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Appears in Collections:Biological and Environmental Sciences Journal Articles
Peer Review Status: Refereed
Title: The lead legacy: The relationship between historical mining, pollution and the post-mining landscape
Author(s): Mills, Catherine
Simpson, Ian
Adderley, W Paul
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Keywords: Abandoned mining landscapes
historic mineral exploitation
historic metallurgy
technological advances
historic lead mining
lead pollution
pollution/production relationship
Issue Date: 2014
Date Deposited: 7-Oct-2015
Citation: Mills C, Simpson I & Adderley WP (2014) The lead legacy: The relationship between historical mining, pollution and the post-mining landscape. Landscape History, 35 (1), pp. 47-72.
Abstract: The British lead mining industry peaked and declined well before environmental protection and aftercare became a statutory requirement in the post-war period, and as a consequence left in its wake pockets of barren and degraded land. Metal-rich waste tips rarely return to vegetation, and environmental pollution continues through wind erosion and adit drainage. Yet the upland and often remote situation of the mines has permitted many of these small scattered wastelands to escape extensive remediation. These abandoned mine sites have often been interpreted in terms of their historic economic and technological narratives or studied in relation to contemporary heavy metals pollution and current risks to public health. This interdisciplinary study explores the value and benefits of integrating these two approaches towards a better understanding of mining landscapes in relation to their pollution history; grounding the methodology in research questions rather than in any specific discipline. It combines the history of a small abandoned lead mine at Tyndrum, Stirlingshire, with the environmental record contained with the soil material at the site. The integration of traditional historical research with geo-scientific analysis both expands, and not only deepens, knowledge of the historic processes that have brought the specific landscape at Tyndrum to its current state of degradation but also sets the long-term environmental legacies of historic mineral exploitation in the wider British context.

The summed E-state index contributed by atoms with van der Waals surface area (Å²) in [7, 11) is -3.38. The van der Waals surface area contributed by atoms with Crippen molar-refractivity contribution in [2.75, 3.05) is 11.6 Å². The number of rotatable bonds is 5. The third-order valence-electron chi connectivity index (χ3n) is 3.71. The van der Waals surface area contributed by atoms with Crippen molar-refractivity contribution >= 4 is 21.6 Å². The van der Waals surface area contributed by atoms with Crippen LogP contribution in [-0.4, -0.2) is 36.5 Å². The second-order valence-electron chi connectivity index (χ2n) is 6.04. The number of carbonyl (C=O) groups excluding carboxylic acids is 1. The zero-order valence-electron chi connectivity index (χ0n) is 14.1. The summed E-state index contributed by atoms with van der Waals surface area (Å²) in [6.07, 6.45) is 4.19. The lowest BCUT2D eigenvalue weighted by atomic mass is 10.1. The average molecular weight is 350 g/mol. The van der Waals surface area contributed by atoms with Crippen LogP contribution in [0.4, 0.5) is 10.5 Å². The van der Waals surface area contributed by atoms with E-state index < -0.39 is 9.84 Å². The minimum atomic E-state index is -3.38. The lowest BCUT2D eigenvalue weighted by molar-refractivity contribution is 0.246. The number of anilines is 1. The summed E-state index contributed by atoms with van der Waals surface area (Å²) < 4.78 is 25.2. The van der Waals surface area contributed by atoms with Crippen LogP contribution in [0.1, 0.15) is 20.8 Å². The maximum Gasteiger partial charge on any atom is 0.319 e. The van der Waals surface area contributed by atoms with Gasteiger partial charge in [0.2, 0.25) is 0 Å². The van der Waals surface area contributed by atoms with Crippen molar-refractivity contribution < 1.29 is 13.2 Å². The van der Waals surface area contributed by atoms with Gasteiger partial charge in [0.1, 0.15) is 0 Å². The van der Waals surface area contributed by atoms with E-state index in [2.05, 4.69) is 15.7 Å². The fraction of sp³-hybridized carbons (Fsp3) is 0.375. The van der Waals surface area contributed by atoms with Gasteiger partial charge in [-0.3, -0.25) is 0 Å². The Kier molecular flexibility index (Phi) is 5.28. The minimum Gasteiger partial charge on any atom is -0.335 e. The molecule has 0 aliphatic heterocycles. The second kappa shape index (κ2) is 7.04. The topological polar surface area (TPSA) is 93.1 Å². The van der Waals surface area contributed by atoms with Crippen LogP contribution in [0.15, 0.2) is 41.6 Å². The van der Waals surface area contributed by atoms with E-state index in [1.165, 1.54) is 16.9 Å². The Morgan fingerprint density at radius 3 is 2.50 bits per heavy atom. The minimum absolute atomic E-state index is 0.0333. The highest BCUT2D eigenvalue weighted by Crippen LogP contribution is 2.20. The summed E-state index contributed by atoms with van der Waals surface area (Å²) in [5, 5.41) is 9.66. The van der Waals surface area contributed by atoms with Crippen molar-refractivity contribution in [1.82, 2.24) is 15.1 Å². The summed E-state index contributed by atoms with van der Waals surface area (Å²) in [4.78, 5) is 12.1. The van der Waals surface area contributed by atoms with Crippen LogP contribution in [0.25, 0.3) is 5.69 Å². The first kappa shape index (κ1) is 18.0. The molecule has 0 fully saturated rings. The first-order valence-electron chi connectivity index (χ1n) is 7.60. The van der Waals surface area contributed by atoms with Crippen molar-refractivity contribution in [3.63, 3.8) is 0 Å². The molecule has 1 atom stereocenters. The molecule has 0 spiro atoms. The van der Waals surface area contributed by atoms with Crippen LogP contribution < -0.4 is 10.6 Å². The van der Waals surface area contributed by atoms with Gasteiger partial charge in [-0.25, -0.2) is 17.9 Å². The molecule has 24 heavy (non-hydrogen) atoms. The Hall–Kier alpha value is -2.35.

DOI Link: 10.1080/01433768.2014.916912
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